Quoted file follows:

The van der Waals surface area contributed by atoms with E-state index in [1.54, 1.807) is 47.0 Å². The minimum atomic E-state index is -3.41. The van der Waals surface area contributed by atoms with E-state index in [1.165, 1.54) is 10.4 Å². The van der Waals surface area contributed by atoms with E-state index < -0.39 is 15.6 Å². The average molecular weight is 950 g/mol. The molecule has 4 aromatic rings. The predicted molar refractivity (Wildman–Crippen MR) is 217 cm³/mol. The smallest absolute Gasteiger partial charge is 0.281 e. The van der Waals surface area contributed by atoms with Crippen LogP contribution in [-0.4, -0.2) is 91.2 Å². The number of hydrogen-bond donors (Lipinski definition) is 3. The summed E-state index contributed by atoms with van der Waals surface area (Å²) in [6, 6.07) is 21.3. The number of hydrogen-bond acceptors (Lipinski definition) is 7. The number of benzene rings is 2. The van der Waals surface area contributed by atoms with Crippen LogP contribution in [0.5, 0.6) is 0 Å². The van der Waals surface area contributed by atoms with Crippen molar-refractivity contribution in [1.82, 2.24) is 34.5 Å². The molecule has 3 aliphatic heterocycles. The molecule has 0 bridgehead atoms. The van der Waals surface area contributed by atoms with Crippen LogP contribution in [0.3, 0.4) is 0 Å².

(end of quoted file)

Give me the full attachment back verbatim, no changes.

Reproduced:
The van der Waals surface area contributed by atoms with E-state index in [1.54, 1.807) is 47.0 Å². The minimum atomic E-state index is -3.41. The van der Waals surface area contributed by atoms with E-state index in [1.165, 1.54) is 10.4 Å². The van der Waals surface area contributed by atoms with E-state index < -0.39 is 15.6 Å². The average molecular weight is 950 g/mol. The molecule has 4 aromatic rings. The predicted molar refractivity (Wildman–Crippen MR) is 217 cm³/mol. The smallest absolute Gasteiger partial charge is 0.281 e. The van der Waals surface area contributed by atoms with Crippen LogP contribution in [-0.4, -0.2) is 91.2 Å². The number of hydrogen-bond donors (Lipinski definition) is 3. The summed E-state index contributed by atoms with van der Waals surface area (Å²) in [6, 6.07) is 21.3. The number of hydrogen-bond acceptors (Lipinski definition) is 7. The number of benzene rings is 2. The van der Waals surface area contributed by atoms with Crippen LogP contribution in [0.5, 0.6) is 0 Å². The van der Waals surface area contributed by atoms with Crippen molar-refractivity contribution in [1.82, 2.24) is 34.5 Å². The molecule has 3 aliphatic heterocycles. The molecule has 0 bridgehead atoms. The van der Waals surface area contributed by atoms with Crippen LogP contribution in [0.3, 0.4) is 0 Å².